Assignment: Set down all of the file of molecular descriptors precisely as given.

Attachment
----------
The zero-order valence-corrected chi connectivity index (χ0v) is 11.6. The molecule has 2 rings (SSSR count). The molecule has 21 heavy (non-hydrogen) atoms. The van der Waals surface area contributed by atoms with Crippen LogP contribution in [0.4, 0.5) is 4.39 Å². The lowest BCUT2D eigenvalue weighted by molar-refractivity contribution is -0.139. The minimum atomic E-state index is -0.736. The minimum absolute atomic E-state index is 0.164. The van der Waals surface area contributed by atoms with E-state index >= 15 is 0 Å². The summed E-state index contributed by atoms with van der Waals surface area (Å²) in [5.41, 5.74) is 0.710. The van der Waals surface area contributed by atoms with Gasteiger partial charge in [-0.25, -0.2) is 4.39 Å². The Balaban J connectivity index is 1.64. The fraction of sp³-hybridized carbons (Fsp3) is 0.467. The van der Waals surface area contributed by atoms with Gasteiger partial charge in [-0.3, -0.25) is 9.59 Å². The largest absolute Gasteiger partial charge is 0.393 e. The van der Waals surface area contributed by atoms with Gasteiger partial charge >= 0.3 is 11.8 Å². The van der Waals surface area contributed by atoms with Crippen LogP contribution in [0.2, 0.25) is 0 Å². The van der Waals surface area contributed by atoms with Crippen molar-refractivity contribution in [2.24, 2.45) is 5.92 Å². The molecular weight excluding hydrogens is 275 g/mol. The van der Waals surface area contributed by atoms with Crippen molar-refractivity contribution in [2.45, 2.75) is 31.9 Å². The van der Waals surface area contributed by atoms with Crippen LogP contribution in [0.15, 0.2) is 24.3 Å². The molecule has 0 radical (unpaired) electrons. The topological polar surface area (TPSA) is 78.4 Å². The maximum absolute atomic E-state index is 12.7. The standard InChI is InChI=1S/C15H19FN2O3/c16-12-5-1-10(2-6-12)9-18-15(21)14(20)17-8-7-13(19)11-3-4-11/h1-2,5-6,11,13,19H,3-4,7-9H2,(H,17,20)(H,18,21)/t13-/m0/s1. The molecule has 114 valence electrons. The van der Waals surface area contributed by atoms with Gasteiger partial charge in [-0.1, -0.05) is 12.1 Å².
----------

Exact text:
The zero-order valence-corrected chi connectivity index (χ0v) is 11.6. The molecule has 2 rings (SSSR count). The molecule has 21 heavy (non-hydrogen) atoms. The van der Waals surface area contributed by atoms with Crippen LogP contribution in [0.4, 0.5) is 4.39 Å². The lowest BCUT2D eigenvalue weighted by molar-refractivity contribution is -0.139. The minimum atomic E-state index is -0.736. The minimum absolute atomic E-state index is 0.164. The van der Waals surface area contributed by atoms with E-state index >= 15 is 0 Å². The summed E-state index contributed by atoms with van der Waals surface area (Å²) in [5.41, 5.74) is 0.710. The van der Waals surface area contributed by atoms with Gasteiger partial charge in [-0.25, -0.2) is 4.39 Å². The Balaban J connectivity index is 1.64. The fraction of sp³-hybridized carbons (Fsp3) is 0.467. The van der Waals surface area contributed by atoms with Gasteiger partial charge in [-0.3, -0.25) is 9.59 Å². The largest absolute Gasteiger partial charge is 0.393 e. The van der Waals surface area contributed by atoms with Gasteiger partial charge >= 0.3 is 11.8 Å². The van der Waals surface area contributed by atoms with Crippen LogP contribution in [0.2, 0.25) is 0 Å². The van der Waals surface area contributed by atoms with Crippen molar-refractivity contribution in [2.24, 2.45) is 5.92 Å². The molecular weight excluding hydrogens is 275 g/mol. The van der Waals surface area contributed by atoms with Crippen molar-refractivity contribution in [2.45, 2.75) is 31.9 Å². The van der Waals surface area contributed by atoms with Crippen LogP contribution in [0.15, 0.2) is 24.3 Å². The molecule has 0 radical (unpaired) electrons. The topological polar surface area (TPSA) is 78.4 Å². The maximum absolute atomic E-state index is 12.7. The standard InChI is InChI=1S/C15H19FN2O3/c16-12-5-1-10(2-6-12)9-18-15(21)14(20)17-8-7-13(19)11-3-4-11/h1-2,5-6,11,13,19H,3-4,7-9H2,(H,17,20)(H,18,21)/t13-/m0/s1. The molecule has 114 valence electrons. The van der Waals surface area contributed by atoms with Gasteiger partial charge in [-0.1, -0.05) is 12.1 Å².